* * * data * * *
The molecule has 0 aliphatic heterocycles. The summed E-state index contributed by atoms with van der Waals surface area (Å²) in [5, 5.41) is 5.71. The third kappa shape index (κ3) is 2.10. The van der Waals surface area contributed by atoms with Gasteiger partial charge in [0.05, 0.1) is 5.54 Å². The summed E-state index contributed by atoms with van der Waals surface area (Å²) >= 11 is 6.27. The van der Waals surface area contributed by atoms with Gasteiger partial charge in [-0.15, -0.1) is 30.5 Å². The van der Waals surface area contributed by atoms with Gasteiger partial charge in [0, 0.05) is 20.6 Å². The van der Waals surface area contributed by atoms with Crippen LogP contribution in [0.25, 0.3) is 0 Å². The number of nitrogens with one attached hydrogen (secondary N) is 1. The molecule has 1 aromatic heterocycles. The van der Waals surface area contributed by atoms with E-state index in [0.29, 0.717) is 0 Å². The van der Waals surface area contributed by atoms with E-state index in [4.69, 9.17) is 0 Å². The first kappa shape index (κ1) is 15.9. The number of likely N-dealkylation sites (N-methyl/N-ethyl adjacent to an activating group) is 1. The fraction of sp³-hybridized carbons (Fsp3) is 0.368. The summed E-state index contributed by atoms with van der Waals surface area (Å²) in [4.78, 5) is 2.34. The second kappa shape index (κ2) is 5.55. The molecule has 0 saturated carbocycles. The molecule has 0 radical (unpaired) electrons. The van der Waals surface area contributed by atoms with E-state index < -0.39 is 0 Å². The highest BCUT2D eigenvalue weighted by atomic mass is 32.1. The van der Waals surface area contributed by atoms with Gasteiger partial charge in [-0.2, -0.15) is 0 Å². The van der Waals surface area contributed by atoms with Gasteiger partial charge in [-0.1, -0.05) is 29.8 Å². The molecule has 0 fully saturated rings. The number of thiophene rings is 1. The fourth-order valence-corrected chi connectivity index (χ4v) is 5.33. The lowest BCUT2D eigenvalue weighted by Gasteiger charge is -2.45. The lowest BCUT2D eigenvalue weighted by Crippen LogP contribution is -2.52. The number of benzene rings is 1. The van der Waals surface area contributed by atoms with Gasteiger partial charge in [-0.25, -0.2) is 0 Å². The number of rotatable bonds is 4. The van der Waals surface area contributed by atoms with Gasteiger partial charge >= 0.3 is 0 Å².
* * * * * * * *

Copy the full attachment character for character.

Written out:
The molecule has 0 aliphatic heterocycles. The summed E-state index contributed by atoms with van der Waals surface area (Å²) in [5, 5.41) is 5.71. The third kappa shape index (κ3) is 2.10. The van der Waals surface area contributed by atoms with Gasteiger partial charge in [0.05, 0.1) is 5.54 Å². The summed E-state index contributed by atoms with van der Waals surface area (Å²) >= 11 is 6.27. The van der Waals surface area contributed by atoms with Gasteiger partial charge in [-0.15, -0.1) is 30.5 Å². The van der Waals surface area contributed by atoms with Gasteiger partial charge in [0, 0.05) is 20.6 Å². The van der Waals surface area contributed by atoms with Crippen LogP contribution in [0.25, 0.3) is 0 Å². The number of nitrogens with one attached hydrogen (secondary N) is 1. The molecule has 1 aromatic heterocycles. The van der Waals surface area contributed by atoms with E-state index in [0.29, 0.717) is 0 Å². The van der Waals surface area contributed by atoms with E-state index in [4.69, 9.17) is 0 Å². The first kappa shape index (κ1) is 15.9. The number of likely N-dealkylation sites (N-methyl/N-ethyl adjacent to an activating group) is 1. The fraction of sp³-hybridized carbons (Fsp3) is 0.368. The summed E-state index contributed by atoms with van der Waals surface area (Å²) in [4.78, 5) is 2.34. The second kappa shape index (κ2) is 5.55. The molecule has 0 saturated carbocycles. The molecule has 0 radical (unpaired) electrons. The van der Waals surface area contributed by atoms with E-state index < -0.39 is 0 Å². The highest BCUT2D eigenvalue weighted by atomic mass is 32.1. The van der Waals surface area contributed by atoms with Gasteiger partial charge in [-0.2, -0.15) is 0 Å². The van der Waals surface area contributed by atoms with Gasteiger partial charge in [-0.1, -0.05) is 29.8 Å². The molecule has 0 fully saturated rings. The number of thiophene rings is 1. The fourth-order valence-corrected chi connectivity index (χ4v) is 5.33. The lowest BCUT2D eigenvalue weighted by Gasteiger charge is -2.45. The lowest BCUT2D eigenvalue weighted by Crippen LogP contribution is -2.52. The number of benzene rings is 1. The van der Waals surface area contributed by atoms with Gasteiger partial charge in [-0.25, -0.2) is 0 Å². The number of rotatable bonds is 4. The van der Waals surface area contributed by atoms with Gasteiger partial charge >= 0.3 is 0 Å².